New Mexico telehealth partnership allows newborns in critical care to stay close to home


Until earlier this year, newborn infants in the Four Corners region of New Mexico, born prematurely or with unique health problems requiring specialty care, were typically transported to neonatal intensive care units at larger hospitals hours from home.

According to Dr. Bradley Scoggins, the purchase of an Amwell telemedicine cart and a new telehealth partnership with Presbyterian Hospital’s Neonatal Intensive Care Unit (NICU) team in Albuquerque, NM has helped keep more infants at the San Juan Regional Medical Center in Farmington, NM.

Dr. Bradley Scoggins

“We’ve been working to improve care and services for our families,” Scoggins said. “It is so stressful for parents when children are being cared for so far from home.”

For the rural communities surrounding Farmington, the agreement is another example of how telemedicine effects positive change for families and patients, as well as providers. Scoggins, San Juan medical director, and pediatrician, said it comes down to the following benefits:

•    higher acuity newborns can remain at the hospital’s Childbirth Center’s Level II Special Care Nursery,
•    the stress and costs for families of newborns decreases.  They no longer need to drive more than three hours to Presbyterian’s NICU to be near their children,
•    specialists at Presbyterian’s NICU are available 24/7 as part of the agreement with neonatologists, respiratory therapists, and other specialists,
•    the agreement includes trainings for San Juan Regional Medical Center staff.

The telemedicine education component includes all medical team participants, including specialty nurses and respiratory therapists working with these small and vulnerable patients. For parents, Scoggins said the technology via the Amwell telemedicine cart allows them to ask neonatologists questions in real time.

Dr. Jennifer Anderson

Recent reports focused on maternity care have pointed out that more than half of rural counties in the United States lack obstetric care. In New Mexico, 17 of the state’s 33 counties have limited to no obstetric care. Partnerships between hospitals like Presbyterian and San Juan are one of many examples of using telemedicine to improve care.

“We’ve always had a good working relationship with Presbyterian,” said Scoggins, pointing out that Presbyterian specialists have always been available to San Juan clinicians by phone. San Juan Regional Medical Center, a non-profit hospital, is a 198-bed, level III trauma center.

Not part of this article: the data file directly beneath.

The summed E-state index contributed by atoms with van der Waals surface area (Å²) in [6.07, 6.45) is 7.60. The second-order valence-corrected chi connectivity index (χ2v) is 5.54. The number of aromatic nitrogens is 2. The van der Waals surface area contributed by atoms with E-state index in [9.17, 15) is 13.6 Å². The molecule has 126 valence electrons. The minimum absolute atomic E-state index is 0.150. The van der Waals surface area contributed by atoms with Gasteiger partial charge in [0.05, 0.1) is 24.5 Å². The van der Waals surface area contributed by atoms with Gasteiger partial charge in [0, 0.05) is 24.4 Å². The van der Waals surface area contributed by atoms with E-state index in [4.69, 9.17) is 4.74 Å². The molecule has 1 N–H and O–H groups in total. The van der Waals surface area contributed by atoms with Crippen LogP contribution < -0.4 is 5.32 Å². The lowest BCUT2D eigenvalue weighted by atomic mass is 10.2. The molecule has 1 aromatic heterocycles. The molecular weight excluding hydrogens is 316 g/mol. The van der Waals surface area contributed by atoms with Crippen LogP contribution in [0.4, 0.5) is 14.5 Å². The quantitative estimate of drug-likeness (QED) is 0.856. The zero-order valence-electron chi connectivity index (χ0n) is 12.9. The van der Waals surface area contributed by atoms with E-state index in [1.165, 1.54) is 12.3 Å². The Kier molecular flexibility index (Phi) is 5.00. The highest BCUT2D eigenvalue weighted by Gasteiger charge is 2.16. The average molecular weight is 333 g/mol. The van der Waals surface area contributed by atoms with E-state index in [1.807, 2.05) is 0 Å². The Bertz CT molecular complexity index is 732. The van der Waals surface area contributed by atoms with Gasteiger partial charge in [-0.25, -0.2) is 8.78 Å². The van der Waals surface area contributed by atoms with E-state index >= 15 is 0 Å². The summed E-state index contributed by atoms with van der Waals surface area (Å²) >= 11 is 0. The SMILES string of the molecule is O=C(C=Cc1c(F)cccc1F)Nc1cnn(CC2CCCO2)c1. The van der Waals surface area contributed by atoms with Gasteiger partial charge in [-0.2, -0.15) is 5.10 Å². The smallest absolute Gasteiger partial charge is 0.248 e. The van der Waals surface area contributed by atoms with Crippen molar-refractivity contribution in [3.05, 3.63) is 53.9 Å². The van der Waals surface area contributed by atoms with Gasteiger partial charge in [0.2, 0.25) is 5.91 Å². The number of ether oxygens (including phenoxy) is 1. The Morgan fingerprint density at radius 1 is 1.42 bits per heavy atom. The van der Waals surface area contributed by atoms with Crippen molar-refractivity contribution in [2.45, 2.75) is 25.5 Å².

In the interview with Scoggins is Dr. Jennifer Anderson, a neonatologist and director of the NICU at Presbyterian Hospital. Presbyterian Hospital is a Level III NICU with 60 Beds, one of three in Albuquerque, and the largest acute care hospital in the state.

“It’s important for Presbyterian to work with rural communities,” Anderson said. “We’ve been doing it for years, but telemedicine is giving these communities an advantage.”

Anderson, using Socorro, NM as an example of one of the first rural communities Presbyterian first started working with, said outreach and care in rural areas of New Mexico is a priority. Presbyterian currently has five hospitals outside Albuquerque and more than 80 clinics.

Scoggins said if he was to offer advice to other rural hospitals starting a telemedicine partnership like the one between San Juan and Presbyterian, he recommends hospitals look at physician credentials in the planning stages.

“We had different credentials in place at San Juan. Clinicians at Presbyterian had to be credentialed to provide telemedicine here,” he said. “There was a small delay, but we figured it out. There are details in telemedicine that not everyone expects, but that doesn’t mean it isn’t worthwhile.”




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About the Author

Mari Herreras serves as Communications Manager for Arizona Telemedicine Program and Southwest Telehealth Resource Center. She has worked in marketing and communications in publishing and nonprofits, as well as an award-winning journalism career for community and alternative newsweeklies in Tucson, Los Angeles, Seattle, and Wenatchee, Washington.